Solution Starter: The subject line still has to stand on its own, because not everyone will see your preheader. If you don’t want the preheader to show up in the actual email, you can hide it by making the font the same color as the background. The risk here is if the recipient is in dark mode or only getting text emails, it will show up. If you have the ability to make the preheader font size “0” you can hide it that way instead.

Mistake 10: Too Much “We,” Not Enough “You”

Hopefully all your association communications are member-centric. What you want to say and what you want to accomplish takes a back seat to what members have shown they are most interested in, want, and need. Messaging should lean toward “you” and “your”, not “us” and “we.” Their pain points should be your pain points. And make it easy for them to find the answers and content they’re looking for.

Solution Starter: In addition to email reporting, you can use an online member community and emails to regularly conduct polling and focus groups. Member needs and priorities shift, especially during the past couple years we’ve had. So you want to stay on top of what your audience is thinking and feeling so your comms can come across as knowledgeable and empathetic.

Mistake 11: Stopping at One CTA

People don’t want to be overwhelmed with choices, but they do like to have a choice. Many associations put one CTA in their emails. But if a recipient is not interested in that option, or if it’s irrelevant to them, you can still make the email worthwhile by giving them another choice.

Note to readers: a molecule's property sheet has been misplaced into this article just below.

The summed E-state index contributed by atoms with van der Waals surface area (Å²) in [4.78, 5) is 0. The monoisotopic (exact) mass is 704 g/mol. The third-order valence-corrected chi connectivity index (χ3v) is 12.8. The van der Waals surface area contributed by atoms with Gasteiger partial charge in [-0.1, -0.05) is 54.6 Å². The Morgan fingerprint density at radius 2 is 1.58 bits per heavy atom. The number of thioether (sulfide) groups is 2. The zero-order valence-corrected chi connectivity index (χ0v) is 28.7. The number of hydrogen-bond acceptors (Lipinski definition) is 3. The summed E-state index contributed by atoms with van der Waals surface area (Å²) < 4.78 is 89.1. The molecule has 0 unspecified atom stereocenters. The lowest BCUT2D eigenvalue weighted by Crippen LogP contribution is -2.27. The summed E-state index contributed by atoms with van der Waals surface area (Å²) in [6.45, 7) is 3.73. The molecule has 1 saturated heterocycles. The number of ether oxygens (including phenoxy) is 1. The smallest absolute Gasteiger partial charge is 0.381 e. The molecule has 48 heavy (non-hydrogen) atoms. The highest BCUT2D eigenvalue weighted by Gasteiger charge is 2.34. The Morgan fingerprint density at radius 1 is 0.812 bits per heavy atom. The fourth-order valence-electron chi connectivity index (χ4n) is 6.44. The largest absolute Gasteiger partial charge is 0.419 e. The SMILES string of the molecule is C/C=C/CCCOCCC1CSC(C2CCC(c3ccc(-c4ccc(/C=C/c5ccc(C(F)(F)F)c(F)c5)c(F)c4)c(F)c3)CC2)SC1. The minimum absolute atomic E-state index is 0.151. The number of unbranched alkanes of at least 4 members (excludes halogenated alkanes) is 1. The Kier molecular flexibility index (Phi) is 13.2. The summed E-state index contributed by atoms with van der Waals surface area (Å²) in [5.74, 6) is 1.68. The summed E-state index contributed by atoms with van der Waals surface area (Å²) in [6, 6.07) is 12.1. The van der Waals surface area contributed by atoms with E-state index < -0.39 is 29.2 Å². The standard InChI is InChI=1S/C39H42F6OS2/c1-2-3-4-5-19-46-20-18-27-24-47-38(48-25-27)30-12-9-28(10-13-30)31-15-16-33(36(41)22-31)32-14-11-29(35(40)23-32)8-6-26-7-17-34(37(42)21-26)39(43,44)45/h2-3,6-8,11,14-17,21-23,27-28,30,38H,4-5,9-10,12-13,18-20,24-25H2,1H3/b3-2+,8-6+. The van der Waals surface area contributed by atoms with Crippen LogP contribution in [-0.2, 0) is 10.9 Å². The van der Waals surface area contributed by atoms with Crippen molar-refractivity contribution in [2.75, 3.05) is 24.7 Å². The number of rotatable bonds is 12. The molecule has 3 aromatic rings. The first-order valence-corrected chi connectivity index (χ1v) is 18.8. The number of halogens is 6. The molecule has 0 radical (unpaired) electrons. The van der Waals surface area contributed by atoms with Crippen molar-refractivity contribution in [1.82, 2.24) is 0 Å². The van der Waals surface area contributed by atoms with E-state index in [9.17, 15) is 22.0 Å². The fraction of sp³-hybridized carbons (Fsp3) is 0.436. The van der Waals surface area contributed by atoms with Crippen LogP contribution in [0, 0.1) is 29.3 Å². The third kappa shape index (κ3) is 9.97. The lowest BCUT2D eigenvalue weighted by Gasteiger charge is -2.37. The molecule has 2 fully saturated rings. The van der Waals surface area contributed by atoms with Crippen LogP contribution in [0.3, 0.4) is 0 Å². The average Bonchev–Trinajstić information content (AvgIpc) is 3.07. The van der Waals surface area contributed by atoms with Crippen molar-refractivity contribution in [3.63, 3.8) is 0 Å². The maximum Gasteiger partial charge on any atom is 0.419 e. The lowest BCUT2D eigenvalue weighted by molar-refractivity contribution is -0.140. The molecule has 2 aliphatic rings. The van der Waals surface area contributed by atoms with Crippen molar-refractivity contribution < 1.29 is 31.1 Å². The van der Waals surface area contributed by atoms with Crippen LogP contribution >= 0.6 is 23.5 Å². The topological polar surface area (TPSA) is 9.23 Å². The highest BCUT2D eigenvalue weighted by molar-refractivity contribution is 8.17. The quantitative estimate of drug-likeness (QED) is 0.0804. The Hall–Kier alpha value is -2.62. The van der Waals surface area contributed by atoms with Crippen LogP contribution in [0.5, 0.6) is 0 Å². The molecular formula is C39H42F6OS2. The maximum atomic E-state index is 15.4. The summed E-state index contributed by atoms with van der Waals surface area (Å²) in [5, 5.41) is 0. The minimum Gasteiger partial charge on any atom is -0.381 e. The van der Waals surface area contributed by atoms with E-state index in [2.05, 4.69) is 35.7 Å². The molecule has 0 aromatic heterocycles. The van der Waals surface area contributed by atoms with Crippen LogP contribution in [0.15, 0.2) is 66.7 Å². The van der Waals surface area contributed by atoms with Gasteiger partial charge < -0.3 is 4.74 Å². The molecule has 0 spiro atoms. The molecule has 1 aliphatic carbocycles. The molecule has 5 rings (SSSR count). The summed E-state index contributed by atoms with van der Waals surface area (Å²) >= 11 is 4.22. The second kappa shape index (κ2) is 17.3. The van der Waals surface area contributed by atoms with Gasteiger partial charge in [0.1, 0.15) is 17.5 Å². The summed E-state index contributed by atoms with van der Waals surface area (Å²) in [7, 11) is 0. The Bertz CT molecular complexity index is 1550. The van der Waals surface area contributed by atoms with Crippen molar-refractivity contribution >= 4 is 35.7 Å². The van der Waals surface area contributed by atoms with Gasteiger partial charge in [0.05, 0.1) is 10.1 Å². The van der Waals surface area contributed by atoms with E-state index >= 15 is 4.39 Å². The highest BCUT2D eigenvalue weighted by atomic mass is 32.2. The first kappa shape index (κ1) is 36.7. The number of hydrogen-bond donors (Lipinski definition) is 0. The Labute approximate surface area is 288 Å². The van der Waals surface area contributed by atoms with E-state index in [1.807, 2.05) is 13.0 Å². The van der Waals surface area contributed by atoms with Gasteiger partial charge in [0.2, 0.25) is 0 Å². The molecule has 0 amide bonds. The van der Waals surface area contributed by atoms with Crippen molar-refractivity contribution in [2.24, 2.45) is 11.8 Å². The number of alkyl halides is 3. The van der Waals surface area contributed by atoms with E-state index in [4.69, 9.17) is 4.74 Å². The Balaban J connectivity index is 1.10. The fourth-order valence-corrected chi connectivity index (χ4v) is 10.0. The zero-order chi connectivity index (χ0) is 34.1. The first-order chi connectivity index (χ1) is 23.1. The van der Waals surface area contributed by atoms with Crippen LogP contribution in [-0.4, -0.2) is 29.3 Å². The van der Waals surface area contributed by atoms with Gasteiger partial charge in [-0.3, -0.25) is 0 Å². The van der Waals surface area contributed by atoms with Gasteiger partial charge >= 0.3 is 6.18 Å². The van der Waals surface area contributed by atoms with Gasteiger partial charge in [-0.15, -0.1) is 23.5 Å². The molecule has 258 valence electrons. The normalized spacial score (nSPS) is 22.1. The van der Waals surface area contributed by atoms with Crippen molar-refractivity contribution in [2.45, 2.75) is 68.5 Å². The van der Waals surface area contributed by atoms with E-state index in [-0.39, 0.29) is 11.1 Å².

Solution Starter: Not everyone is ready to “Sign Up Now!” That can be CTA #1 and the main desired action, but you should supply a CTA #2 in case they aren’t ready to do that. CTA #2 should be something that helps get them ready to take the desired primary action, like “Learn More.”

Take Our Email Marketing Course

Email marketing is a broad field – and one it takes time to learn in-depth. So don’t worry if you find yourself making some or all of these mistakes (well, if you’re making all of them, you might want to worry). But there are plenty of resources out there to help you improve! For example, we just created a course that’s all about email marketing, designed specifically for associations: Email Marketing 101. You can sign up for the course here.

Beth Arritt

Beth’s marketing experience encompasses more than twenty-five years of marketing strategy and member/customer engagement in various industries, including puzzles and games, training, education and aviation.

In addition to marketing, Beth has worked in event management and web development, wearing a variety of hats in different positions. She has also been an adjunct professor of marketing at Marymount University in Arlington, Virginia.

Beth received a Bachelor of Science degree in Merchandising from James Madison University, a Certificate in Event Management from The George Washington University, and a Masters of Business Administration/Marketing from the University of Phoenix. She has earned numerous awards for her marketing, including two Top Digital Marketer of the Year awards.